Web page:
Founder and Managing Partner
Attorney of Counsel
Although the California sick leave law (Healthy Workplaces, Healthy Families Act of 2014) took effect in July of this year, employers are already anxious for clarification on its practical application. In mid-July, certain issues were clarified through urgency legislation amendments (addressed in our previous newsletter). On August 7, in an opinion letter, the Labor Commissioner issued an employee-friendly interpretation of the legislation as it applied to employees who work 10-hour shifts.
The following question was posed to the Labor Commissioner:
If an employee currently works a regular 10 hour shift, and if the employer elects to proceed under a “no accrual or carry over” system in the manner specified in Labor Code section 246, subdivision (d), does the employer have to “front load” that employee at the beginning of the year with 30 hours of leave (three days at 10 hours per day) or only with 24 hours of leave on the theory that a “day” is limited to a maximum of eight hours?
The Labor Commissioner responded that the paid sick leave law establishes only the minimum standards for providing paid sick leave. Further, the “24 hours or 3 days” alternatives should be applied in a manner that provides the most benefit to employees and avoids employees losing any compensation they would have regularly earned for a day’s work. Simply put, under the new law, an employee must receive the greater of 24 hours or 3 full days of paid sick leave.
In this case, that would mean the employer should front load 30 hours (or three 10-hour days) of paid sick leave to employees who work 10-hour shifts. Conversely, for those employees who work shifts of fewer than 8 hours, the opinion states that the statute requires, as a mandatory minimum standard, that those employees receive 24 hours of sick leave rather than 3 working days. So, for example, an employee who works 6 hours per day would have his/her sick leave account front-loaded with 24 hours of sick leave time rather than 18 hours (3 days x 6 hours per day).
But this opinion’s reach extends beyond the specific question at issue, as the Labor Commissioner further explained that the same analysis above would likewise apply to the usage cap (24 hours or 3 days) under the accrual method. Therefore, the lowest usage cap that an employer can impose on an employee who works 10 hours per day is 30 hours in the 12-month period, and the lowest usage cap that an employer can impose on an employee who works 6 hours per day is 24 hours in the 12-month period.
The letter summarizes the Labor Commissioner’s position as follows:
This interpretation of “24 hours or three days” of paid sick leave, for either the front load requirement or the use limitation, as specifying alternative but equally applicable minimums, neither of which may be undercut for any employee (i.e., the employee is entitled to either 24 hours or three days, whichever is more), protects all employees, including those that may work a regular work schedule of more than eight hours per day, as well as those who regularly work less than eight hours per day… To limit a part-time worker who works four hour days to only 12 hours of paid sick leave, based on a “three day” standard, disregards the statutory reference to a minimum of 24 hours and would defeat the legislative objective of providing low wage workers with at least a minimum of 24 hours of paid sick leave per year.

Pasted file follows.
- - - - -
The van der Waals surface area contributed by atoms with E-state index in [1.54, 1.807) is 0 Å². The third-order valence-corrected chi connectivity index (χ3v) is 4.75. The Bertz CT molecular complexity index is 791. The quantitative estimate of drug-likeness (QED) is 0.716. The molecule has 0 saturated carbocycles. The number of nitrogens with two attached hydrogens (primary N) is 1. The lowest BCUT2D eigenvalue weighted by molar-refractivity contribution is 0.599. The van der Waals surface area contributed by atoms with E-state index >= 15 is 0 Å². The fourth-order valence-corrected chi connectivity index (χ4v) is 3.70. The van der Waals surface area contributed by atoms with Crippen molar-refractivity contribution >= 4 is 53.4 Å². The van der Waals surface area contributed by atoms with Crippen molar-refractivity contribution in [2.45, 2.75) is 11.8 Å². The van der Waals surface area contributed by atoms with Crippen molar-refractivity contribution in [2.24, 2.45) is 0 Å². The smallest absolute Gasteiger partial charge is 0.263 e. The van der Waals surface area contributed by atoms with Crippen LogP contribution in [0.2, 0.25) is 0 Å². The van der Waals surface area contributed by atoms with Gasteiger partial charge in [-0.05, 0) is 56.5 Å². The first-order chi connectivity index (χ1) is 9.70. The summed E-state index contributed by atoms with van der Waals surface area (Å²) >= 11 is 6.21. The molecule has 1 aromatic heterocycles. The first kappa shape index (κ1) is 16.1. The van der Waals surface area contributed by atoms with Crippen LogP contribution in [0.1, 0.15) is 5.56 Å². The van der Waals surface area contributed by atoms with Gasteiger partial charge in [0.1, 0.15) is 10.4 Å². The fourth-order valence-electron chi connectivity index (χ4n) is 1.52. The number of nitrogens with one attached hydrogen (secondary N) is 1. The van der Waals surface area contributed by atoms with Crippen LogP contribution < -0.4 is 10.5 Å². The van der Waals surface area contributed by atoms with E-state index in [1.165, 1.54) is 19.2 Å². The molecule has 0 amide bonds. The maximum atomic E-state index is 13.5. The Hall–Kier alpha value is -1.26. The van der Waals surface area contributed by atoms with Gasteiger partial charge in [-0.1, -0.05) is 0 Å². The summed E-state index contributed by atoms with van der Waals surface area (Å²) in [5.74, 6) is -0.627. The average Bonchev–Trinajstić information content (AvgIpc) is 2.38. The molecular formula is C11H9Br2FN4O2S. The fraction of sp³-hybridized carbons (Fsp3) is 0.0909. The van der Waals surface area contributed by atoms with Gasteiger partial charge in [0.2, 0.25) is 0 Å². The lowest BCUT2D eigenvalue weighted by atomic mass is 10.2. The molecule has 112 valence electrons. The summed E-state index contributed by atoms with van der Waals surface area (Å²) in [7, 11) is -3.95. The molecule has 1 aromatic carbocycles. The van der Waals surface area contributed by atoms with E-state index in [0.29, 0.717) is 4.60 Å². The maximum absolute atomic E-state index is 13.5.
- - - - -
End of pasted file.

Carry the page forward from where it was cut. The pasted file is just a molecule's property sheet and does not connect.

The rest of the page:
This opinion letter specifically affects the application of sick leave policies for non-exempt employees who normally work more or less than 8 hours per day. Exempt employees are deemed to work 40 hours per week under the Act, except for those who work fewer than 40 hours per week.
- For those employers using the front-load method, a lump sum should be granted to employees at the beginning of the 12-month sick leave year as follows:
- Employees who work 8 hours or less per working day should receive a lump sum of 24 hours
- Employees who work more than 8 hours per working day should receive a lump sum in the amount of the hourly equivalent of 3 working days (e.g., 30 hours for employees working 10-hour shifts).
- For those employers using the accrual method, the usage cap per sick leave year is limited as follows:
- Employees who work 8 hours or less per working day may have their sick leave usage capped at no less than 24 hours per year
- Employees who work more than 8 hours per working day may have their sick leave usage capped at no less than the hourly equivalent of 3 working days (e.g., 30 hours for employees working 10-hour shifts).
Although Labor Commissioner opinions are not legally binding precedent, they are useful authority in the absence of other legal authority and are certainly indicative of how the Labor Commissioner would rule in the context of their own administrative cases.
The Labor Commissioner did not address whether the same interpretation applies to the employer’s right to cap sick leave accrual at 6 days or 48 hours under the accrual method. If the usage standard also applies to the accrual provision, then employers would be required to allow employees who work under 8 hours per day to accrue at least 48 hours of sick leave and employees who work over 8 hours per day to accrue at least 6 times their daily hours worked (e.g., 60 hours for employees working 10-hour shifts). Although the Labor Commissioner did not express an opinion on this issue, such interpretation is in line with the overall reasoning of this opinion and is probably the safest interpretation for employers.
It is important for California employers to review their paid sick leave policies and practices in light of this opinion and to consult competent legal counsel.